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By Barbara O’Neill, Ph.D., CFP®

Personal finance research informs high-quality financial education briefings, publications, and 1:1 financial counseling with clients. Below are findings and implications for practice from four recent studies:

Financial Technology. This study by Bi et al. (2022) explored whether different types of financial technology (fintech) affected the performance of 13 positive financial behaviors differently. They found that households using planning-purposed fintech (e.g., direct deposit, preauthorized debits, and computer software) were significantly related to positive financial behaviors while households using transactional-purposed fintech (e.g., ATM and debit cards and computer banking) were negatively related to positive financial behaviors.

  • Implications: Study results suggest that financial educators and practitioners should encourage clients to use planning-based fintech such as computer software and online calculators. It is not enough to provide these tools or online links, however. Clients must be educated on their effective use and interpretation of output results. Fintech that simply completes financial transactions does not appear to improve household well-being.

Financial Literacy Index. The sixth annual TIAA Institute-GFLEC P-Fin Index survey, like its predecessors, examined Americans’ “working knowledge” in common financial situations. Once again, comprehending risk was the lowest area of functional knowledge. Financial literacy is particularly low among those in early adulthood and lower among women relative to men and Black and Hispanic Americans relative to Whites and Asian-Americans. Greater financial literacy was positively associated with indicators of financial well-being.

  • Implications: Financial literacy matters. It can enable sound financial decision-making and effective financial management. Unfortunately, many people are functioning with a poor level of financial literacy. The findings of this study are a call for action to deliver programs that are targeted to meet the learning needs, circumstances, and learning preferences of different audiences to increase their personal finance knowledge.

ESG Investing. The FINRA Investor Education Foundation and NORC studied retail investors’ understanding of Environmental, Social, and Governance investing. Results revealed that familiarity with ESG is low, which is a primary barrier to ESG investing. Above-average investment performance expectations were most prevalent among investors under age 30 and those with incomes under $30,000. While respondents were generally open to ESG investing, they did not appear to consider ESG factors in other financial transactions like shopping.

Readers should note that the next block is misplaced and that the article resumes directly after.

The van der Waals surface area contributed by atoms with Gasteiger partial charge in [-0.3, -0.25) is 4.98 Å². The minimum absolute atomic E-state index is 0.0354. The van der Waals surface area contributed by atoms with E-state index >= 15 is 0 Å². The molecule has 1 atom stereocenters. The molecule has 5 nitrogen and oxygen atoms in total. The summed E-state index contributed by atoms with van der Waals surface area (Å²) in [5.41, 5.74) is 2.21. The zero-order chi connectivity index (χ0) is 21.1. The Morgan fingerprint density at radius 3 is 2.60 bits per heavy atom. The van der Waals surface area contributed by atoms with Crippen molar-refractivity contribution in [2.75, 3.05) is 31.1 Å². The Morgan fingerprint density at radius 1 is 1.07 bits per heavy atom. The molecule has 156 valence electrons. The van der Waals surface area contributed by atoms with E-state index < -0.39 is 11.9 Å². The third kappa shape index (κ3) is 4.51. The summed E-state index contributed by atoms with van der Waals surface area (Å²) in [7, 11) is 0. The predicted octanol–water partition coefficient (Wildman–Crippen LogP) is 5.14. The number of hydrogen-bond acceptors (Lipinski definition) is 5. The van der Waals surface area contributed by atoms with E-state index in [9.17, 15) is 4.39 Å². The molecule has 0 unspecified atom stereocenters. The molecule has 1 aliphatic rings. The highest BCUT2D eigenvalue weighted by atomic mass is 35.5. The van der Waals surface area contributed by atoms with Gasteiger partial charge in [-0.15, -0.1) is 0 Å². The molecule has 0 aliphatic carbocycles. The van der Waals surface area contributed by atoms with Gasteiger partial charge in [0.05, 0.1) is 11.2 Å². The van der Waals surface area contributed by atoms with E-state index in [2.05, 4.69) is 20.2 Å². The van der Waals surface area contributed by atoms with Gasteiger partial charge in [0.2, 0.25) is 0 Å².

• Implications: A takeaway from this study is that ESG investing should be discussed in investment presentations, especially with young adults, who appear open to ESG but do not understand it well. Presentations should include screening factors for ESG investments (e.g., companies’ environmental impact, diversity of leadership, and employee well-being) as well as the historical performance of ESG investments.

Retirement Confidence. This annual Retirement Confidence Survey (RCS) study of workers’ feelings about, and preparation for, retirement from the Employee Benefit Research Institute found that 56% of workers said debt was a major or minor problem and nearly 4 in 10 do not know where to go for financial or retirement planning advice. Workers (70%) continue to be much more likely to expect to work in retirement than retirees in the survey sample actually did (27%). Four in 10 retired respondents said they retired earlier than planned.

  • Implications: Results of the RCS suggest a need to help current workers manage their outstanding debt, so it is not a barrier to retirement savings early in their careers or gets carried over into retirement. Also, programs that provide unbiased information and/or counseling need to actively market their services. Finally, workers need to be cautioned not to rely too heavily on planned employment in later life because it may not actually happen.

2022 retirement confidence survey (2022). Washington, DC: Employee Benefit Research Institute and Greenwald Research.

Bi, Q., Dean, L.R., Guo, T., & Sun, X. (2021). The impact of using financial technology on positive financial behaviors. Financial Services Review, 29, 29-54.

How financial literacy varies among U.S. adults: The 2022 TIAA Institute-GFLEC personal finance index. (2022). TIAA Institute-GFLEC.

Investors say they can change the world, if they only knew how: six things to know about ESG and retail investors (2022). FINRA Investor Education and NORC at the University of Chicago.

Photo by Mohammad Danish from Pexels